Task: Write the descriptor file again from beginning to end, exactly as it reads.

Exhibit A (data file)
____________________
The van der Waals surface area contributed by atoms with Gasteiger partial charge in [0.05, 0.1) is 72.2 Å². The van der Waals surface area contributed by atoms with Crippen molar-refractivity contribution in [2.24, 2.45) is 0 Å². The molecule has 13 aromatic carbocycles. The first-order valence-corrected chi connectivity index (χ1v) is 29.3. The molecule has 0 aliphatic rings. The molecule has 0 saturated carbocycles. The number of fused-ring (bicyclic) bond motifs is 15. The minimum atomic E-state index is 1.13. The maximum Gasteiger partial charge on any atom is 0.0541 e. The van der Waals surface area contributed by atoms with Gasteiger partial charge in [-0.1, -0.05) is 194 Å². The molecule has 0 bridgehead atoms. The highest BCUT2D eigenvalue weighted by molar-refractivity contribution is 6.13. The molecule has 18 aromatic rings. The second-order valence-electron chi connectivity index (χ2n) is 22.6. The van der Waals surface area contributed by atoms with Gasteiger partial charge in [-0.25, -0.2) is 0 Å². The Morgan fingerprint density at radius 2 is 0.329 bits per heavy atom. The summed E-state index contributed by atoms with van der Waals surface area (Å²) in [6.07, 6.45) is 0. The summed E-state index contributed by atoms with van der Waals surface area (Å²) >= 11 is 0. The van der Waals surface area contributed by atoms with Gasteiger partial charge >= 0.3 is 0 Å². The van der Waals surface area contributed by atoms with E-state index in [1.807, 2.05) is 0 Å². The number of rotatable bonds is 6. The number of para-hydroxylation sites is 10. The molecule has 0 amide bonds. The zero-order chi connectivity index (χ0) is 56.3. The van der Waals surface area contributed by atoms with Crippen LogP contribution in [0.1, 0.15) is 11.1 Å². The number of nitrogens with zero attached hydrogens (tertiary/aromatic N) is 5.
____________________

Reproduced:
The van der Waals surface area contributed by atoms with Gasteiger partial charge in [0.05, 0.1) is 72.2 Å². The van der Waals surface area contributed by atoms with Crippen molar-refractivity contribution in [2.24, 2.45) is 0 Å². The molecule has 13 aromatic carbocycles. The first-order valence-corrected chi connectivity index (χ1v) is 29.3. The molecule has 0 aliphatic rings. The molecule has 0 saturated carbocycles. The number of fused-ring (bicyclic) bond motifs is 15. The minimum atomic E-state index is 1.13. The maximum Gasteiger partial charge on any atom is 0.0541 e. The van der Waals surface area contributed by atoms with Gasteiger partial charge in [-0.1, -0.05) is 194 Å². The molecule has 0 bridgehead atoms. The highest BCUT2D eigenvalue weighted by molar-refractivity contribution is 6.13. The molecule has 18 aromatic rings. The second-order valence-electron chi connectivity index (χ2n) is 22.6. The van der Waals surface area contributed by atoms with Gasteiger partial charge in [-0.25, -0.2) is 0 Å². The Morgan fingerprint density at radius 2 is 0.329 bits per heavy atom. The summed E-state index contributed by atoms with van der Waals surface area (Å²) in [6.07, 6.45) is 0. The summed E-state index contributed by atoms with van der Waals surface area (Å²) >= 11 is 0. The van der Waals surface area contributed by atoms with Gasteiger partial charge >= 0.3 is 0 Å². The van der Waals surface area contributed by atoms with E-state index in [1.807, 2.05) is 0 Å². The number of rotatable bonds is 6. The number of para-hydroxylation sites is 10. The molecule has 0 amide bonds. The zero-order chi connectivity index (χ0) is 56.3. The van der Waals surface area contributed by atoms with Crippen LogP contribution in [0.1, 0.15) is 11.1 Å². The number of nitrogens with zero attached hydrogens (tertiary/aromatic N) is 5.